Living in Fear, Part 1 | by Linda Brendle

Published in the Rains County Leader on May 5, 2020:

The End Is NearAt the risk of being melodramatic, I had a momentary brush with death this week. I’m fine, but of course, I wanted to write about the experience. Before I tell you about it, though, I want to share my feelings about fear. Here’s a piece I wrote a few weeks ago; check back next week for the rest of the story. How’s that for a teaser?

***

The first time I remember being scared of an apocalyptic event was in the late 1950s. I was in the fifth grade, and some small-time prophet predicted the end of the world. I had been in Bible-teaching churches all my life, but my Sunday School lessons hadn’t yet covered end-time prophecies. And if we had studied the part where Jesus says that no one knows the day or the hour of the end except God, I had been day-dreaming that day. For whatever reason, I lived in fear for a while, casting furtive glances into the clouds during recess until the prophesied doomsday had passed.

Since then, the world has survived many end-of-the-world predictions, from the Protective clothingscientific community as well as the prophetic community. According to those forecasts, we should have long since been choked to death by pollution, frozen by a new ice age, drowned by the rising oceans, fried by the loss of the ozone layer, or suffered a worse fate at the hands of an angry God. There were also wars in Vietnam, the Persian Gulf, Afghanistan, and Iraq as well as epidemics like the Asian Flu, Hong Kong Flu, HIV/AIDS, SARS, Ebola, Swine Flu (H1N1), and whatever new type of flu that was impervious to the previous year’s vaccine. (more…)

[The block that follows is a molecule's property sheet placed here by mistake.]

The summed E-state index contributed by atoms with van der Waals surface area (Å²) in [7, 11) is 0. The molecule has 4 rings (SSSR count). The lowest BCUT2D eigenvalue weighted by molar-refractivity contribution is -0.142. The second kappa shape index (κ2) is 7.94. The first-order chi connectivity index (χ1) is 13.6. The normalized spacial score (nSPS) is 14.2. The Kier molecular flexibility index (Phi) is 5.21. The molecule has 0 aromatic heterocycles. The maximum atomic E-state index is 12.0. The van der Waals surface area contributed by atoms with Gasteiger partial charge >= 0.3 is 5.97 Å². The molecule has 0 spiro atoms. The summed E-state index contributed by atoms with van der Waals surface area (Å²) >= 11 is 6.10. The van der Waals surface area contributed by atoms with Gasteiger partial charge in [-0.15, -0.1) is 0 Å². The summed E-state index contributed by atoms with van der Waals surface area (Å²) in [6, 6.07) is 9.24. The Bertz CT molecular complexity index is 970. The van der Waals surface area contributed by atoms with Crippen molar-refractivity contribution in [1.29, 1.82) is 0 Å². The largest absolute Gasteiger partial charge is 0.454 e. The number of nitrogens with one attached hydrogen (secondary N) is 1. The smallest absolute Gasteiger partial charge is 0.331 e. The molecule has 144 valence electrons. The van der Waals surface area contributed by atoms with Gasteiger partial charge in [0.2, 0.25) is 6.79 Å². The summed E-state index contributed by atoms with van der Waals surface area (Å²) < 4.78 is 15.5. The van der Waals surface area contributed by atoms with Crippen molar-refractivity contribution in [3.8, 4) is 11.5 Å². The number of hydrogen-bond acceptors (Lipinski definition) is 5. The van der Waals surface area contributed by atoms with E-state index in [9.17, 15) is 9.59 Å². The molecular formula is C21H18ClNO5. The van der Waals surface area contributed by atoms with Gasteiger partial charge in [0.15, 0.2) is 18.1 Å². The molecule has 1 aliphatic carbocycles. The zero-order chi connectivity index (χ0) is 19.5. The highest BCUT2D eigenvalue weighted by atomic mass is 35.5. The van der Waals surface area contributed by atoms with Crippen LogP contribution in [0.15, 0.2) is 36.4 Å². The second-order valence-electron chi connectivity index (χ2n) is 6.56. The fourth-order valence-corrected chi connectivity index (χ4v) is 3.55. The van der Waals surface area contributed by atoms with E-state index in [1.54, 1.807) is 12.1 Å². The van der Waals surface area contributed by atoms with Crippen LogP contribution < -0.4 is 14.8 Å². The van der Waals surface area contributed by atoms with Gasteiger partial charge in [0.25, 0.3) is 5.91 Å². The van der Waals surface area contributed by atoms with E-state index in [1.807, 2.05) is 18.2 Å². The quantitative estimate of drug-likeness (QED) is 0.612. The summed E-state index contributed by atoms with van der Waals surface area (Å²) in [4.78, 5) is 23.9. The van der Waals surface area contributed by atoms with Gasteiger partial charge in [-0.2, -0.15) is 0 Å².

And it was good! with Stacy Rolen, Guest Columnist

Published in the Rains County Leader on April 14, 2020:

writers blockThe coronavirus isolation has not been kind to my creativity. I write about people and life and community, and my community is now limited to David and Kitty. I love them both dearly, and they provide plenty of writing material – but I’ve used most of the good stuff in my books, so I depend on outside contacts for inspiration. Consequently, when I sat down at my computer Sunday afternoon, I would write a sentence, delete it, and go to the kitchen to do a little prep work for dinner.